In preparing for this year’s customer experience event with the Emplifi community, we had conversations with each of our guest keynote speakers. This is the third in a multi-part series that will be published in the weeks leading up to Emplifi Summit '22.
Business strategist Fred Reichheld is a Bain Fellow and the founder of the firm’s Loyalty practice. He is the author of the new book, Winning on Purpose: The Unbeatable Strategy of Loving Customers, in which he argues that the primary purpose of a business should be to enrich the lives of its customers. Fred is known as the creator of the Net Promoter System (NPS) of management, which we discussed during our conversation this summer.
What does it mean for a business or a brand to love its customers?
This is the idea of treating customers right. It’s vital to love your customers, so they come back and bring their friends. You want customers talking about the experiences they’ve had, with the people they trust. It’s hopefully an emotionally-charged moment, in which someone did something that made your life better. It could be an act of kindness the customer didn’t expect. Showing customer love communicates a culture of the company rather than a business strategy.
How well do you think companies are doing with this concept?
Most companies start out right, but lose track of how important it is to love customers. Startups have to earn their growth. But then they get big, and they start to see the business through the accountant’s lens. Companies tend to lose sight of what matters. They mistake profits for purpose.
Many people don’t understand that they’ve abdicated the responsibility for building loyalty systems and processes to the accountants and the engineers, who do not think this way. They don’t measure it, and they do not yet have earned growth. It’s so hard to swim against the current when the current is all financially-oriented stuff. The accountants will say, "Well no, you have to get the financials right," but that’s not nearly enough. What creates the financials is this lovely idea of enriching people’s lives in such a way that they come back for more — and bring their friends.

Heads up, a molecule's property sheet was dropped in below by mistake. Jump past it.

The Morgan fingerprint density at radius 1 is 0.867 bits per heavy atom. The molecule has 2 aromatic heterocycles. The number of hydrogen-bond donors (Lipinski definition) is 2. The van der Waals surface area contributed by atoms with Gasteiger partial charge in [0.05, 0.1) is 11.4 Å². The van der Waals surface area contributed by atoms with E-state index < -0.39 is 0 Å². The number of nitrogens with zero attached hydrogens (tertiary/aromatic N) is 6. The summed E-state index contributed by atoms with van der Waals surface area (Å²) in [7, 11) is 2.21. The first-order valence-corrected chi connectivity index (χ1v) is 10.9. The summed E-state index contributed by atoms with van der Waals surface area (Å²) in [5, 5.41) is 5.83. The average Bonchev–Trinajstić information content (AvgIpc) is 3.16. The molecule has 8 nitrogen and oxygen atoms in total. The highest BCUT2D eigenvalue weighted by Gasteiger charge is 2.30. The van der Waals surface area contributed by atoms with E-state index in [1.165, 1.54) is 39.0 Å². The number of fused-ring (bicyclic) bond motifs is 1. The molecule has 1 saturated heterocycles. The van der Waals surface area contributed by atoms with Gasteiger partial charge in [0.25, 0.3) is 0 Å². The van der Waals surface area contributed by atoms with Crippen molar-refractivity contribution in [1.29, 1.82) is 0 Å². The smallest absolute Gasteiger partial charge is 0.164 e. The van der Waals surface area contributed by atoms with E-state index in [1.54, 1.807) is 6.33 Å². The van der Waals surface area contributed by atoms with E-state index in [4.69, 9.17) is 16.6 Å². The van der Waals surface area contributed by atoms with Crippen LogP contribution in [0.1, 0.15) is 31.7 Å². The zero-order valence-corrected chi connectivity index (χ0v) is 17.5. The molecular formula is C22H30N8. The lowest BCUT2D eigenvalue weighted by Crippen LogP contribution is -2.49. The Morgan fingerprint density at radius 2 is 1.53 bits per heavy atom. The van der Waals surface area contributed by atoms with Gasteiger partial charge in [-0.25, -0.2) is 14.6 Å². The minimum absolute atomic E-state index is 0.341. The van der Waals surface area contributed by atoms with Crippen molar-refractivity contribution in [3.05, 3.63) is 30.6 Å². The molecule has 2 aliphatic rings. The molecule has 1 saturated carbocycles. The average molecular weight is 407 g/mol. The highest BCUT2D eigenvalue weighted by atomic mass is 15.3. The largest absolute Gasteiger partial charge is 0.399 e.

What brands do you see as leading with customer love?
Apple is brilliant at this. Their philosophy is customer-centered, and they don’t sell your data. Discover Card does a wonderful job, too. They have a slogan, "We treat you like you treat you." People don’t expect a credit card to watch out for their interests, but Discover Card sends a warning email the day before you get a late charge. That’s a Golden Rule kind of behavior. The customer trusts the company, employees are happy to work there, and that builds trust over time.
Warby Parker is another company that stands for treating people right. They give a free pair of glasses to people in need for every pair a customer buys. Some of their customers know this; all of their employees know it.
How does the NPS framework help companies meet rising customer expectations?
NPS is a score that reveals the link between customer loyalty and sustainable growth. The whole logic of NPS is to inspire teams to delight customers and wow them. With the 0 to 10 scale, a 10 helps people know when they’ve knocked it out of the park and why.
You can spot a promoter by their behavior, and it doesn’t have to come through a survey. It can be through referrals, online reviews, social content, or other channels. Companies need to celebrate that, learn from it, and give recognition to the people who earned it. We want our employees to think, "Of all the lives I touch, how many are enriched, and how many are diminished?" You have to innovate ways to delight customers and create 10s. Profits are a necessity, but purpose is about enriching people’s lives.
How can those of us who work in marketing, commerce, and care do a better job of loving our customers?
Employees need to be in a position to treat their customers with love and care. It’s the highest form of service there is. Every time someone is doing a job, we want that person to ask, “Am I treating this customer the same way I would want to be treated?” We need to remind our teams of what success looks like. And they have to receive positive feedback to know when they’ve succeeded.